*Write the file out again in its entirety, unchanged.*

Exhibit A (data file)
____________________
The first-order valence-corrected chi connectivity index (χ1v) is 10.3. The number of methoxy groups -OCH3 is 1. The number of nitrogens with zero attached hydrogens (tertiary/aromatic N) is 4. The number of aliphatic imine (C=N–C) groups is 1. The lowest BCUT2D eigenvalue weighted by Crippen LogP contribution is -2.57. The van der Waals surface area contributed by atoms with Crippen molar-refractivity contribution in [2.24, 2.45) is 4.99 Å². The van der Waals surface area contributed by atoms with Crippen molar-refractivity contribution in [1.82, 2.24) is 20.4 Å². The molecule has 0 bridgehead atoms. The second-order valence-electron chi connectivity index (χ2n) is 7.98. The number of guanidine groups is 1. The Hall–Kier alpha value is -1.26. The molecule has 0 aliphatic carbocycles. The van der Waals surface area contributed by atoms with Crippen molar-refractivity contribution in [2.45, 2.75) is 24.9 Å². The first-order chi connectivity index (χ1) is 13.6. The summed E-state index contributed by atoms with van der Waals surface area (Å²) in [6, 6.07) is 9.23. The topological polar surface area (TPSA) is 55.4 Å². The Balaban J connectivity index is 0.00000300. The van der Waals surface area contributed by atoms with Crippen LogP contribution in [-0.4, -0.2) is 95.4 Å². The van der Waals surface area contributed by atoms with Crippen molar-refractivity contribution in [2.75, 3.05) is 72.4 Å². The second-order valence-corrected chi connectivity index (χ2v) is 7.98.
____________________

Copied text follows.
The first-order valence-corrected chi connectivity index (χ1v) is 10.3. The number of methoxy groups -OCH3 is 1. The number of nitrogens with zero attached hydrogens (tertiary/aromatic N) is 4. The number of aliphatic imine (C=N–C) groups is 1. The lowest BCUT2D eigenvalue weighted by Crippen LogP contribution is -2.57. The van der Waals surface area contributed by atoms with Crippen molar-refractivity contribution in [2.24, 2.45) is 4.99 Å². The van der Waals surface area contributed by atoms with Crippen molar-refractivity contribution in [1.82, 2.24) is 20.4 Å². The molecule has 0 bridgehead atoms. The second-order valence-electron chi connectivity index (χ2n) is 7.98. The number of guanidine groups is 1. The Hall–Kier alpha value is -1.26. The molecule has 0 aliphatic carbocycles. The van der Waals surface area contributed by atoms with Crippen molar-refractivity contribution in [2.45, 2.75) is 24.9 Å². The first-order chi connectivity index (χ1) is 13.6. The summed E-state index contributed by atoms with van der Waals surface area (Å²) in [6, 6.07) is 9.23. The topological polar surface area (TPSA) is 55.4 Å². The Balaban J connectivity index is 0.00000300. The van der Waals surface area contributed by atoms with Crippen LogP contribution in [-0.4, -0.2) is 95.4 Å². The van der Waals surface area contributed by atoms with Crippen molar-refractivity contribution in [2.75, 3.05) is 72.4 Å². The second-order valence-corrected chi connectivity index (χ2v) is 7.98.